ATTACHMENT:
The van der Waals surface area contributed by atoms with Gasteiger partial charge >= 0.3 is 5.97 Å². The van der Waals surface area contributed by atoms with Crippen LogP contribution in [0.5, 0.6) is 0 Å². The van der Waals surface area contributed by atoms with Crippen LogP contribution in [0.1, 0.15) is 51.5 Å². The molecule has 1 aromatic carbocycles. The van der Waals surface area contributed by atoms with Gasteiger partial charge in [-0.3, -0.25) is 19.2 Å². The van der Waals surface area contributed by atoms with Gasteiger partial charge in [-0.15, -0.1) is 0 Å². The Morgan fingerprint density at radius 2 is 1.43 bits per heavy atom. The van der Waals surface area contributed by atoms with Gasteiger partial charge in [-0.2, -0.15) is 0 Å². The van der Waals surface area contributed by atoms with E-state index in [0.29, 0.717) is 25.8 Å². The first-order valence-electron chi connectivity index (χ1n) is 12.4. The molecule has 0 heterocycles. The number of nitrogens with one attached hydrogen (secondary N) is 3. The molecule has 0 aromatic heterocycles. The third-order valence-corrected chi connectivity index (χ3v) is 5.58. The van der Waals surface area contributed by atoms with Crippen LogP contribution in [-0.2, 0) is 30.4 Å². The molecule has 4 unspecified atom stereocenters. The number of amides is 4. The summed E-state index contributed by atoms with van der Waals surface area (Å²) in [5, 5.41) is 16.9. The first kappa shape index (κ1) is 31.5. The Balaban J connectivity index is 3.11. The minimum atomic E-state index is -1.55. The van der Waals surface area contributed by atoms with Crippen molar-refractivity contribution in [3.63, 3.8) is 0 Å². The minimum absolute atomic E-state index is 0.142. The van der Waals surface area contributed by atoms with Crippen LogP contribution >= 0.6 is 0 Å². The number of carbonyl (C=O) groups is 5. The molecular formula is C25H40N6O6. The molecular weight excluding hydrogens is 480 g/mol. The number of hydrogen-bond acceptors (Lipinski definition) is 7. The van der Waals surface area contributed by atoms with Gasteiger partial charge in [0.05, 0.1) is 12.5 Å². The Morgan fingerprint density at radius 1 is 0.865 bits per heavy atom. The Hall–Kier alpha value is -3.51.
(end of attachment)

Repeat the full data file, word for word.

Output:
The van der Waals surface area contributed by atoms with Gasteiger partial charge >= 0.3 is 5.97 Å². The van der Waals surface area contributed by atoms with Crippen LogP contribution in [0.5, 0.6) is 0 Å². The van der Waals surface area contributed by atoms with Crippen LogP contribution in [0.1, 0.15) is 51.5 Å². The molecule has 1 aromatic carbocycles. The van der Waals surface area contributed by atoms with Gasteiger partial charge in [-0.3, -0.25) is 19.2 Å². The van der Waals surface area contributed by atoms with Gasteiger partial charge in [-0.15, -0.1) is 0 Å². The Morgan fingerprint density at radius 2 is 1.43 bits per heavy atom. The van der Waals surface area contributed by atoms with Gasteiger partial charge in [-0.2, -0.15) is 0 Å². The van der Waals surface area contributed by atoms with E-state index in [0.29, 0.717) is 25.8 Å². The first-order valence-electron chi connectivity index (χ1n) is 12.4. The molecule has 0 heterocycles. The number of nitrogens with one attached hydrogen (secondary N) is 3. The molecule has 0 aromatic heterocycles. The third-order valence-corrected chi connectivity index (χ3v) is 5.58. The van der Waals surface area contributed by atoms with Crippen LogP contribution in [-0.2, 0) is 30.4 Å². The molecule has 4 unspecified atom stereocenters. The number of amides is 4. The summed E-state index contributed by atoms with van der Waals surface area (Å²) in [5, 5.41) is 16.9. The first kappa shape index (κ1) is 31.5. The Balaban J connectivity index is 3.11. The minimum atomic E-state index is -1.55. The van der Waals surface area contributed by atoms with Crippen molar-refractivity contribution in [3.63, 3.8) is 0 Å². The minimum absolute atomic E-state index is 0.142. The van der Waals surface area contributed by atoms with Crippen LogP contribution >= 0.6 is 0 Å². The number of carbonyl (C=O) groups is 5. The molecular formula is C25H40N6O6. The molecular weight excluding hydrogens is 480 g/mol. The number of hydrogen-bond acceptors (Lipinski definition) is 7. The van der Waals surface area contributed by atoms with Gasteiger partial charge in [0.05, 0.1) is 12.5 Å². The Morgan fingerprint density at radius 1 is 0.865 bits per heavy atom. The Hall–Kier alpha value is -3.51.